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Top 9 Priorities That The New Environment Ministry Should Have

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By Medha Roy Chowdhury:

Amidst rising questions of whether or not Indian politics and politicians shall wake up to the severity of environmental restoration, the sorry state of the nation is indeed alarming. With dwindling resources, the fragile ecosystem is confronting threats of degradation. The issues that the new Indian Environmental Ministry has to grapple with each day, are emerging every bit urgent and critical with exponential growth of the pressurising population and economy.


1. Holding out hope for the majestic Tiger: Roaring for help, Tigers have gained mainstream attention and why not? Poachers have become tech-savvy with developed equipments thereby making the lackadaisically managed Tiger reserves, easy targets. Campaigns for advertisement and awareness need to receive centre-stage attention. A definitive approach of the Environment Ministry should be the prevention of rampant poaching in order to save this species which is at the verge of extinction.

2. Perils of the invisible gas: It is a choking existence owing to the filthy quality of our atmosphere. With the Taj Mahal being a victim of Marble Cancer, corrosive effects of polluted automobile emissions shapes the requirement for refinement and specific treatment of gaseous exhaust given out by the industries. Need for minimising the formation of pollutants is screaming for attention.

3. Clean water revolution: Though it falls under the care-taking of the Water ministry, safeguarding the clean water agenda needs utmost care and implementation. Aquifers and ground water resources have been depleted so as to fuel the industries with need for water, thereby leading to water crises in most areas. Industrial discharge is the chief source of exploitation. The upsetting issue of dearth of adequate water for irrigational, household and drinking purposes should be curbed by watershed management and water harvesting. Prevention of indiscriminate dumping of untreated discharge of industrial wastes into water bodies is the need of the hour. Oil spills in coastal areas result in death of billions of fish and other marine organisms.Comprehensive supportive measures need to be meted out to the marine and coastal ecosystems. The increasing seriousness for water management needs to be acknowledged and effectively acted upon.

4. Call of the wild: The burning issue of protection for the Rhinoceros population is a matter of immediate concern. Protection of the endangered, vulnerable, rare and endemic species is broadly termed as wildlife conservation. The natural parks, sanctuaries and biosphere reserves demand provisions for conservation of biological diversity. Among national parks, Sunderbans (West Bengal), Dhudva (Uttar Pradesh), Jim Corbett and Tadoba (Maharashtra), gain importance. Conservation and maintenance projects of the Gir Lion, Crocodile, and Elephant are a compounding result of the preservation of diverse fauna.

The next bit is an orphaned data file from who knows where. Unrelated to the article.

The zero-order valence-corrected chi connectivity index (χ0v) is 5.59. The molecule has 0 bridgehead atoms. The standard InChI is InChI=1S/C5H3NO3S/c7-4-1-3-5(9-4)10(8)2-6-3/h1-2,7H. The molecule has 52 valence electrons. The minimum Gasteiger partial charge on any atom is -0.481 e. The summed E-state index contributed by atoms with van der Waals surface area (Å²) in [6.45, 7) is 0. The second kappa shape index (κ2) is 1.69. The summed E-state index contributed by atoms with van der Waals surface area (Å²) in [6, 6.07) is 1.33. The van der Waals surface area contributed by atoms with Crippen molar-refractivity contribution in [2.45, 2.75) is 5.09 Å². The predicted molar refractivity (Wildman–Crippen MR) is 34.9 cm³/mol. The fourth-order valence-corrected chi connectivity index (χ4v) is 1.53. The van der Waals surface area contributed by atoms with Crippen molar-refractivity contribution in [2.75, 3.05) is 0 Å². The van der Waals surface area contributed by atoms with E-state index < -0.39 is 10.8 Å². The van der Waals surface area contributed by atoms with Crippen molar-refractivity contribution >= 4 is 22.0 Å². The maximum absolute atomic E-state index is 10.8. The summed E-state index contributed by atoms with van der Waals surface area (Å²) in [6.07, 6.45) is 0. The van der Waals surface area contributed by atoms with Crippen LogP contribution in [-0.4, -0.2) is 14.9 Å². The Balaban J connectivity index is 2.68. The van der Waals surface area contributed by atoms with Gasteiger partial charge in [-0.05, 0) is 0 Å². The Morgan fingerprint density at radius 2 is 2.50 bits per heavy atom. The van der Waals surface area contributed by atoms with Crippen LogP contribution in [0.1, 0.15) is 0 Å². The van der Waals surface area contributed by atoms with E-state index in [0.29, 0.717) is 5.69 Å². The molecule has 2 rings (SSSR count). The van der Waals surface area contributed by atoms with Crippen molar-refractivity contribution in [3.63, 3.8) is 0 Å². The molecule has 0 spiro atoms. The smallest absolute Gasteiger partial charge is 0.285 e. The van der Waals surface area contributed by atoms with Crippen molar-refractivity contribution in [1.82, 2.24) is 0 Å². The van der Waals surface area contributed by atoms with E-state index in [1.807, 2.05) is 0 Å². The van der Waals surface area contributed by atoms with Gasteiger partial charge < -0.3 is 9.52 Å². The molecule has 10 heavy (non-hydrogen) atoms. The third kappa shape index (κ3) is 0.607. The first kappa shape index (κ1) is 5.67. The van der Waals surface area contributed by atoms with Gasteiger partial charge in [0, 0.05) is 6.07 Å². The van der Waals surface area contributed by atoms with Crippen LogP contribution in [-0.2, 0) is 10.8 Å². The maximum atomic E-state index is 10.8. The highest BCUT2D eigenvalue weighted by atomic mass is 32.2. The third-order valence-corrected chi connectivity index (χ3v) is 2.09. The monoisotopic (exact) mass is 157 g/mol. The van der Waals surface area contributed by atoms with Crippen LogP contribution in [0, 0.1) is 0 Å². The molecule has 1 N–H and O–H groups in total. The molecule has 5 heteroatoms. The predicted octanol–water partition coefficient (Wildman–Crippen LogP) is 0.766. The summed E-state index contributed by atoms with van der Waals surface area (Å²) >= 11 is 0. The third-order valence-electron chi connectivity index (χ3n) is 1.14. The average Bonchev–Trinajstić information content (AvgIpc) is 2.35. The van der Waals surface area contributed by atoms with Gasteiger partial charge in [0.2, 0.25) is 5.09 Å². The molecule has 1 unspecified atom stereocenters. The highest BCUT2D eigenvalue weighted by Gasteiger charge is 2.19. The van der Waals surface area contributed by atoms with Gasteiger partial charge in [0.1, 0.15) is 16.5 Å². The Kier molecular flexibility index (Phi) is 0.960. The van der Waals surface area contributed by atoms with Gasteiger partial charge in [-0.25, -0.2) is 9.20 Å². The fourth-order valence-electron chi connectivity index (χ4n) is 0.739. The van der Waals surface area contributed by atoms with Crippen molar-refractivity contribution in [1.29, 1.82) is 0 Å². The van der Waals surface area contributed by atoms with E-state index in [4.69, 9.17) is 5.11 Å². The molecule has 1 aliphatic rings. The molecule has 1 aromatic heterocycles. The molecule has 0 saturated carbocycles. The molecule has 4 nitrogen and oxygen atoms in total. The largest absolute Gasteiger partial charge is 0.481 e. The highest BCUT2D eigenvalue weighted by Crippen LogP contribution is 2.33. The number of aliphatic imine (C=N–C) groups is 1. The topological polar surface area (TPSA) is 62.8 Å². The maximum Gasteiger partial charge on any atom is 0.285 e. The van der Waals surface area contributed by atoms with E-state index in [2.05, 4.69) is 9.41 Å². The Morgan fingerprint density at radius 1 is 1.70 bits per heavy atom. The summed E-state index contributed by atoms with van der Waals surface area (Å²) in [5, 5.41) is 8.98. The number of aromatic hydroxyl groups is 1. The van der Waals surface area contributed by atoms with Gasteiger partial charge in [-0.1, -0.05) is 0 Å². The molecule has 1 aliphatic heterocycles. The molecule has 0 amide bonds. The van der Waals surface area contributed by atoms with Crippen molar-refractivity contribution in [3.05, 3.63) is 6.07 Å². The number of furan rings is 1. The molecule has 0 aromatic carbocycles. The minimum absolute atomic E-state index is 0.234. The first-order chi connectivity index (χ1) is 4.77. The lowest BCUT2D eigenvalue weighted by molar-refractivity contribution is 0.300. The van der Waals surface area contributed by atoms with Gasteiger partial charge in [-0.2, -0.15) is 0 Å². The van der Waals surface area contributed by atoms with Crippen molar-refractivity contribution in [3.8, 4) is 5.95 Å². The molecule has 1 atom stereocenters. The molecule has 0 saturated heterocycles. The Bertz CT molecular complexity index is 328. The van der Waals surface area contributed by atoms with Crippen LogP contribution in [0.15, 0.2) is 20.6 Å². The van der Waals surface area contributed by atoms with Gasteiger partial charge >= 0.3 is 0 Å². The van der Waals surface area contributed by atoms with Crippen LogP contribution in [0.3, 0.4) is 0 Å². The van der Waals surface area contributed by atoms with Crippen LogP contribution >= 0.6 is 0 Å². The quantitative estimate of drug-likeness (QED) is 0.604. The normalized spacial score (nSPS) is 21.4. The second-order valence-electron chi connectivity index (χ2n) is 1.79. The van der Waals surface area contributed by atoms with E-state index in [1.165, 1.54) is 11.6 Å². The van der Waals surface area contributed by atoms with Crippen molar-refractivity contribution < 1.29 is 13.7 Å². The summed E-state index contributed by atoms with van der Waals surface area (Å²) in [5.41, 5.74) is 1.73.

5. Mother earth and her protest: Industrial effluents, domestic residues and discharges from thermal power plants before being deposited in the soil should be refined so as to prevent contamination and deterioration of the agro economy. Accumulation of non-biodegradable wastes, alteration of chemical content of soil, and modification of soil owing to venomous chemicals are the dominant problems. Judicious usage of pesticides and insecticides need to be instilled in the minds of farmers as India is heavily dependent on agricultural produce.

6. The climatic variations witnessed all across the country should be monitored and subsequently regulated so as to prevent floods and droughts that disrupt the ecological well-being besides posing a risk to the human life. Rajasthan battles chronic shortage of water resources whereas mismanagement of dams and water bodies leads to inundation of parts of various states. Both tremendously lethal to the soil, natural habitat of organisms, and humans; they rudely disrupt the ecological balance.

7. Not so verdant anymore: Stripped off the green cover, land is being deforested at a rapid pace. Majorly for commercial, industrial or residential purposes, trees are being felled mercilessly. It is about time that the clamour for greenery was paid heed to instead of succumbing to the high-rising electronic, wired jungle of steel and glass. Encroachment into forest areas manifests into grim scenarios of soil degradation. Trees have countless benefits and the planting of more is crucial to a healthy state of the air, soil, water, as well as welfare of the wildlife and human population. Reclamation of infertile land is a must.